www.czu.cz ; www.raupp.info
The Cabinet of Prime Minister Stanislav Gross recently submitted a proposal
that would return to nongovernmental organizations (NGOs) a role in the
decision-making process regarding genetically modified organisms. Backers of
the bill, including regional governments, say these powers were taken away
from NGOs by the current law, which President Vaclav Klaus signed in
Februar, September 2004 by Vanessa Bulkacz y.
The law, crafted to bring the Czech Republic into compliance with EU
regulations regarding genetically modified organisms (GMOs), requires
labeling of all products containing GMOs and requires notification of
properties neighboring those where GMO crops are planted. While the law is
technically EU-compliant, NGOs have voiced concerns that many elements of
the law are not as strict as they could be under EU regulations. And NGOs
were angered by having been taken out of the decision-making loop in the
current version of the GMO law.
It is mainly the unknown effects of genetically modified "super plants" that
bother environmental groups. "We are opposed to growing of GMOs and their
release into the environment," said Magdalena Klimovicova, head of
Greenpeace's GMO campaign in the Czech Republic. "Once GMOs are released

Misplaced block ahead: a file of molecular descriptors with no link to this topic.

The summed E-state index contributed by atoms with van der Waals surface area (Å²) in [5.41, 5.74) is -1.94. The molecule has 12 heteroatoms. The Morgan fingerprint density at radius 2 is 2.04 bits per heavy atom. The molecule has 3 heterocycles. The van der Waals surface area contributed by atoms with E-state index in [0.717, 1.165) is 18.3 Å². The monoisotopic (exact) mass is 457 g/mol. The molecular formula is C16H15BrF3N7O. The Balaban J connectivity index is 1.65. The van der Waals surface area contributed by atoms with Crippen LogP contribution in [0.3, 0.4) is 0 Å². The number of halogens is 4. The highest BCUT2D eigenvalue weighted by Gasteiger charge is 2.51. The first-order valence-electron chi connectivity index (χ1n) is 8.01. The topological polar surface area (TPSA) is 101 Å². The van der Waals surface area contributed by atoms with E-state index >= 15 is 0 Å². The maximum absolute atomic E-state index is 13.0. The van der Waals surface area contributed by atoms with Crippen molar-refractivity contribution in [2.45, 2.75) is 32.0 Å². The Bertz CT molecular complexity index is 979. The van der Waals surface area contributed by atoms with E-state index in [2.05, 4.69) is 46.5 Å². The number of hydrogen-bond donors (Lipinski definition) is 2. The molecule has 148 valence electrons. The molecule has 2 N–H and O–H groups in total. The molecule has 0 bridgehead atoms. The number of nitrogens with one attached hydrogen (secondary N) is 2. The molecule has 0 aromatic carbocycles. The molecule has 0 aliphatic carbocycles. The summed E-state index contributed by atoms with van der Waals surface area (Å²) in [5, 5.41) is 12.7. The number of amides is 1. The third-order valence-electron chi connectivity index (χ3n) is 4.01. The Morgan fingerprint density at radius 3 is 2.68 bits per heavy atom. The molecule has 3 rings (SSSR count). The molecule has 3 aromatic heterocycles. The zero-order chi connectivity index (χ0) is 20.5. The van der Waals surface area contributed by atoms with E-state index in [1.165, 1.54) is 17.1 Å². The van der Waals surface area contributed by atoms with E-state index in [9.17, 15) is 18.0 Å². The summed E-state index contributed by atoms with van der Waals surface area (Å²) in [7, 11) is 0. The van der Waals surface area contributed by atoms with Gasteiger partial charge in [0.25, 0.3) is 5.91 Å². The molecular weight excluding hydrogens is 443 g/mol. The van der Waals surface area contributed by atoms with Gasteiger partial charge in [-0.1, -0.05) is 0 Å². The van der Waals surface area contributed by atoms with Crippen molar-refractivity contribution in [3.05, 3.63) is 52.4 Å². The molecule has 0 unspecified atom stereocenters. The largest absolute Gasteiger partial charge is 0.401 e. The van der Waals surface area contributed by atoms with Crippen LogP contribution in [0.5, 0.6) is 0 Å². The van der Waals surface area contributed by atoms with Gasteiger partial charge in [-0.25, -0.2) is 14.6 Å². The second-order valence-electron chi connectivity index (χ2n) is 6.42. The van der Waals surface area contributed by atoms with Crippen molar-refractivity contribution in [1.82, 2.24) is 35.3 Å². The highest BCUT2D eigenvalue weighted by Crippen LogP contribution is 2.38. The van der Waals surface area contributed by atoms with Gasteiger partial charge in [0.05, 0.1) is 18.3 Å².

into the environment, there is no way to recall them and no opportunity for
cleaning after the fact."
Klimovicova said Greenpeace is pushing to have an online registry of every
type of crop grown in every field, every season. This, she said, would
reduce the likelihood of unwanted contamination from neighboring fields. But
it's only through NGO participation in the lawmaking process that
Klimovicova thinks this would be possible. "We would like to see the law
return to its original form where ecological and consumer-oriented societies
can take part in the decision-making process," she said.
Cabinet members agreed that the omission of NGOs was the biggest problem
with the new law. "The bone of contention during deliberation ... was the
participation of [NGOs] in administrative procedures," said Environment
Ministry spokeswoman Karolina Sulova. "Parliament deleted this provision
from the [February 2004] law."
To the reief of opponents of genetically modified "super plants," no
genetically engineered crops are currently being commercially grown in the
Czech Republic. They feel a sense of urgency to get back into the planning
process to prevent such a scenario.
The Environment Ministry contends there is no evidence of harmful effects
from GMOs. "Genetically modified produce currently being approved in the EU
has been grown and used as food or animal feed in the U.S. for many years
without any harmful effects," Sulova said.
Beate Gminder, European Commission spokeswoman for Health and Consumer
Protection, agreed. "GMOs have been consumed for a long time already outside
the European Union," Gminder said. "GMOs are tested to an extent [to which]
no other food products are tested, and from all scientific experience we
have, [they pose] no danger to human health or the environment."
Since the Environment Ministry proposed this new amendment, international
environmental NGOs have applauded Gross' leadership. "Friends of the Earth
thinks the Czech prime minister is doing the right thing," said Geert
Ritsema, the GMO campaign coordinator for Friends of the Earth Europe.
"Hopefully other governments will follow his example."
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